Slightly different to your DD, he didn’t want to actually learn to drive but DID want to drive and passed his test 2nd time, almost 19 - with about one hour of practice, and hungover – NOT on my dime! (I actually called DMV to let them know on the first try that he was taking his test with no practice – tough love? Really wanted to call them on the 2nd time too as he still did no more driving but didn’t work out for me).  I cried when he passsed – and not with joy!  We (his stepfather and I) had refused to take him for his license and had his enabling but non involved Disney dad not helped him get his license with no practice, and then handed him a car, and the insurance, (which DS is paying for) he would still not be driving and it would be fine with me!  And surprise suprise - less than 4 months later he just got his first ticket – the natural consequences are beginning!  He is not in college and likely will never be and I accept that due to the fact that he was non academic and non compliant at school and did as little as possible to scrape through and we just were happy to have him graduate!  He is living with us only because he agreed very reluctantly to pay a very nominal rent amount (works as minimal as possible just like in school, and a nice settlement again via his dad makes this do-able – till that runs out) and has surprised us by paying 3 months rent so far – still early days.  We also require he follow some very basic rules including respect – and one of those means I see some kind of reciprocation at Christmas and my birthday, something always lacking!  We will follow through and he may well be finding a new place to live if he does not come through on this one.  It took a final blow up where I was done and told him to leave for him to realize it was time to cooperate.  We still have very low expectations and our list of rules and chores are very minimal but then again we drew our line in the sand and he is on his last warning which means one major infraction including not paying rent and he is gone and I will have to eat the consequences. in exchange we are not on his case like we were and there is NO way he cannot notice this and how reasonable we are being (and perhaps very slowly that will mend the broken relationship) - and if not and he still is non compliant then we are back to our stand that he finds a new place to live.  It has been a long rough road and I have no doubts it will continue to be but now he is an adult the rough road will be more on him than on us as it was when he was a minor and we still had a certain amount of control.  His sister 3 years younger and thankfully night and day to him, (4.17 gpa, college bound, worked at age 13, cooperates and respects us blah blah blah – but my first time out of 3 kids!!) has little respect for him, and just wants him to move out, said she knew when she was aged 8 that her brothers (yes theres another one who isn’t doing much better) were very different!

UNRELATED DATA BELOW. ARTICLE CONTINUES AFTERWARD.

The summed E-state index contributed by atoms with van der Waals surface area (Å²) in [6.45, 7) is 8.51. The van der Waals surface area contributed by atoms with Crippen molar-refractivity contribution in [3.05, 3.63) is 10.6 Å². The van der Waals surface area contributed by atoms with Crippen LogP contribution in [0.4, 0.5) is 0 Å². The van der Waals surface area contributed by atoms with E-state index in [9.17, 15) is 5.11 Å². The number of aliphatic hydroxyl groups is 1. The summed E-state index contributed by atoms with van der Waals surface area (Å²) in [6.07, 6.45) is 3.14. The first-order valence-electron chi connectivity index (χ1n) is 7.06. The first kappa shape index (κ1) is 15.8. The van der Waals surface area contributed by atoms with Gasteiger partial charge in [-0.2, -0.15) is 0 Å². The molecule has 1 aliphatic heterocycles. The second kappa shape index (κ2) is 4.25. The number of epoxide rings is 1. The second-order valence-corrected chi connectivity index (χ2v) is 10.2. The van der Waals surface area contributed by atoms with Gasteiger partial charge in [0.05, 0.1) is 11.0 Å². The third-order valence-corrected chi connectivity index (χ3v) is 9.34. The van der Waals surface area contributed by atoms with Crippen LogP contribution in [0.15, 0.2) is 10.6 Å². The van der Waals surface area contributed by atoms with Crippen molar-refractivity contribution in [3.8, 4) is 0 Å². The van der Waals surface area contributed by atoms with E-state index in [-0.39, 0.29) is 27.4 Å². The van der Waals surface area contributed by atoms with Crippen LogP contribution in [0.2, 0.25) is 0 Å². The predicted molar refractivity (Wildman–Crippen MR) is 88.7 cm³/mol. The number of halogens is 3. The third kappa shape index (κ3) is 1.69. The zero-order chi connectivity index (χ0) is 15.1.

Anyway this is a very brief summary of my similar situation. Yes what you are facing is the “letting go” that we hear about, and that just happens to be much much harder with difficult to parent/stubborn ones like yours and mine and others. My mum also had one and she still does not speak to our parents 30+ years later and her 23 yo son has not met his grandparents, due to her stubbornness, cannot be told anything, all the traits I see in my difficult one, plus she has struggled in the work/business world unable to work for anyone, now almost 50.  We barely get along either as she has taken advantage of me also many times.